Tag Archive 'forest floor'

Apr 27 2013

Profile Image of Walt

Early Bloom

Filed under Blog Post

Dutchman's breechesThe forest in April is mostly brown – naked trees, downed branches, patches of cold mud, and bleached leaf litter. My eyes hunger for green. The moss on exposed rock and conifers provide a little color, as do the evergreen ferns still pressed to the ground. But it is fresh verdure that I desire, and the small, delicate wildflowers that arise with it. Therein lies the promise of things to come.

Round-lobed hepatica is the first to bloom. I found the first of that wildflower in a brilliant green patch of wild leeks a week ago. I found it again a few days ago on Aldis Hill, and again while tramping around Niquette Bay. In late April, it seems to be everywhere.

Bloodroot and trilliums have pushed up from the earth, yet their flowers remain closed. It’s as if they don’t trust the season. Spring beauty is much more optimistic. Its tiny, candy-striped flowers appear suddenly one day. I drop to all fours to inhale its sweet perfume and am transformed – the last of winter passing out of me.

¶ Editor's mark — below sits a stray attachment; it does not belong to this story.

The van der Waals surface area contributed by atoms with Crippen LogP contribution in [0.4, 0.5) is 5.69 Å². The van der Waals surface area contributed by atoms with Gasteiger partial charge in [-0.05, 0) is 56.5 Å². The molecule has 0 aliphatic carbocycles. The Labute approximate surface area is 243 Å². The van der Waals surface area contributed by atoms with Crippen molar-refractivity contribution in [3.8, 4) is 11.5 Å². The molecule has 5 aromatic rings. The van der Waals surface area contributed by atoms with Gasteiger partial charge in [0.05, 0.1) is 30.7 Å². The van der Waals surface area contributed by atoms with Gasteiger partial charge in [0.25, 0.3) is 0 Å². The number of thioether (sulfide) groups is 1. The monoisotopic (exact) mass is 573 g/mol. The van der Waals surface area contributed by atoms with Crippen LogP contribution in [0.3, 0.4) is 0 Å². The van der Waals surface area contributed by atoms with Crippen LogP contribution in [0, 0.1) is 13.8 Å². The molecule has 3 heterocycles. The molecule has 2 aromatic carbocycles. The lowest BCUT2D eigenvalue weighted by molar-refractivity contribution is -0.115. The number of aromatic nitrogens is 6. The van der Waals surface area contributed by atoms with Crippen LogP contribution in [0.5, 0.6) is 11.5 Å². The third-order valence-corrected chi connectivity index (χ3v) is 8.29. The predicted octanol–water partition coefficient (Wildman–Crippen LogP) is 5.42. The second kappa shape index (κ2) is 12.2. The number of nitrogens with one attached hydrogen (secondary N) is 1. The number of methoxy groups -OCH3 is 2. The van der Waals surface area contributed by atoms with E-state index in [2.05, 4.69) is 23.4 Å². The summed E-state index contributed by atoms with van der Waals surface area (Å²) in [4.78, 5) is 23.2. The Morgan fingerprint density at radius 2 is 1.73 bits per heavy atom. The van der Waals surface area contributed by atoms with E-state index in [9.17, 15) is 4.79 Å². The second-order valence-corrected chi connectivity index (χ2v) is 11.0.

But it is always Dutchman’s breeches that take me by surprise. Those clusters of little, creamy pantaloons arise overnight from patches of green leaves growing in the ledges. They are forever maturing, but once they’re here, many other wildflowers soon follow. Already blue cohosh and early meadow rue are unfurling, and the mottled leaves of trout lilies are ubiquitous. Soon saxifrage will appear in the rocks. Soon marsh marigolds will illuminate the low, wet places. Already coltsfoot shines yellow from the dusty roadside ditches. The season is much more advanced than my green-starved eyes are willing to admit.

No matter how carefully I follow the advance of early spring, I always underestimate it. Like most people living in northern climes, I’m impatient this time of year. I so badly want the trees overhead to leaf out that I miss a good deal of what is happening at ground level. Only when I am prone on the forest floor do I fully appreciate it. The earth is brown, yes, yet very much alive.


One response so far